Americanism Redux: March 9, Today, On the Journey To American Founding, 250 Years Ago, in 1773

Americanism Redux

March 9, on the journey to the American Founding, 250 years ago today, in 1773

It’s one of those days. Nothing special on the face of it. Life sprawls, today, 250 years ago.

(Ordinary Day, sunrise)

You see kindness. A Christian pastor travels from house to house in Westborough, Massachusetts. He’s visiting members of his congregation who are sick. A young boy, Willard Miller, is very ill. The pastor prays with Willard and his parents. Speaking of pastors, in Williamsburg, Virginia several preachers are planning to meet to raise money to help widows and orphans of pastors who have died recently. Any donation is welcome.

(Reverend Ebenezer Parkman, he held hands with young Willard Miller)

You see harshness. Unnamed men, women, and children from “Palatine”, a German region, have landed in Philadelphia. Stepping off the ship, Enoch Story was there to grab them and hustle them off into a house. He’s got them barricaded there. He’ll take cash or credit to anyone who wants to “hire” them as workers. They don’t speak English and are terrified out of their minds. Not far from them, Benjamin Bannerman waits for people to answer his ad. He’s looking to buy any enslaved black person between the ages of five and forty. As they’re brought in, he’ll cram them into a “holding space” where other shoppers can come by and inspect them. He’ll resell for cash or credit. No questions asked in the city of brotherly love.

You see memories. In Boston they’re still talking about last week’s third-anniversary commemoration of the Boston Massacre. Sure, the speech by Benjamin Church was good—it’s soon to be printed and sold—but the main topic is the “transparent paintings” that were created by artists and then hung from a balcony, and made to walk back and forth with sounds and voices added. This night-time, torch-light re-enactment of the Massacre thrilled the crowd. Like watching moving pictures on some sort of three-dimensional screen. It was chilling, eery, out-of-body. They could imagine being there three years ago.

You see weirdness. Dr. Graham is in Philadelphia gearing up for a performance. He’ll give a one-night-only lecture on the human eye. He promises to astound, inform, and shock the audience. Get tickets as soon as you can.

You see hints and traces. Robert Aitken wants to launch a new publication entitled, suggestively, “The General American Register.” Born in Scotland but now calling Pennsylvania home, Aitken expects “American gentlemen” will want the annual publication for easy access to the knowledge that makes them successful. Note the word: American, a term embraced by this adoptive-home American. Note, too, that John Rogers in Connecticut detects that “a Military Spirit seems to be recovering in this Colony” and he’s seeking to take advantage by selling “Military Drums” to gentlemen organizing groups of armed volunteers. In Salem, Massachusetts a likeness of British King George III hangs on a sign above a new tavern. The owner hopes it will bring in customers with a thirst. Would a day ever come when he changes the sign?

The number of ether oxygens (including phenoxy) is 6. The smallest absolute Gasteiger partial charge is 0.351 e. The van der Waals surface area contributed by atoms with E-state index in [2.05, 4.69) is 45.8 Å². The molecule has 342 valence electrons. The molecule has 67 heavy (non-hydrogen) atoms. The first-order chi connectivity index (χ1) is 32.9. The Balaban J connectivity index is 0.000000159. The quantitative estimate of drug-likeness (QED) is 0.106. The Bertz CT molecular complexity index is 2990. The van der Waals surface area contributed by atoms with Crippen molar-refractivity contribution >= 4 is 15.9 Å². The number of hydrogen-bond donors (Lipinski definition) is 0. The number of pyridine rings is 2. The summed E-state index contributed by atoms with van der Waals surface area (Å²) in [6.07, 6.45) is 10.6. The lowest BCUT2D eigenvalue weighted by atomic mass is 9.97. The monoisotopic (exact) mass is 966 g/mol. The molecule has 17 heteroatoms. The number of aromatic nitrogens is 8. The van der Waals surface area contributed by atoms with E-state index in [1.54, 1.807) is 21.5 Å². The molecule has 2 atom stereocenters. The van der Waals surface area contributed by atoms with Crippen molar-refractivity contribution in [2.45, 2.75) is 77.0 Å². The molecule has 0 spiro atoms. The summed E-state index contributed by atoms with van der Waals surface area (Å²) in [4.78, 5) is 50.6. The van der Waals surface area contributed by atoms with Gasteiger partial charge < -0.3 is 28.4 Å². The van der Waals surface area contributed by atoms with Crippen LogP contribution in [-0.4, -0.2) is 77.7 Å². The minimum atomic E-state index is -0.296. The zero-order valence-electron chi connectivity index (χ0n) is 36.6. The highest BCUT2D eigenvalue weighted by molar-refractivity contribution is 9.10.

(Robert Aitken)

All of this is a jumble, to be sure. Life going as it goes, unrelenting, undeterred, uncontrolled. Not easy to see how one event or another might tilt or shift the jumble into something else. But whatever else will be true, it’s a higher truth that life is taking a thousand directions in a single day. The event that collides with life will collide with those thousand directions. Will it invisibly disappear in the mix? Will it change the mix?


Jumbling the jumble are the people supposedly holding positions of responsibility and authority. Today, 250 years ago.

In Mexico mid-level officials are bickering. They jockey for advantage in a hybrid governmental and religious bureaucracy, each seeking to gain at the expense of the other. One of them—Rafael Verger, who we’ve seen before last November in writing two-dozen recommendations for improved colonial administration—is back at it again. On the surface, he’s got a good idea: he wants another official, Junipero Serra, to provide a list of vital items, policies, and actions for effective colonial control of land from Mexico northwest to the Pacific Ocean. Sounds desirable, right? Not so fast. His motives aren’t great; he wants to put a competing bureaucrat in a bad light and the list could help him do it. It’s a chess-game, essentially, and it may not even be that noble. The right steps with the wrong motives lead to ragged outcomes. A broken wheel doesn’t take you anywhere.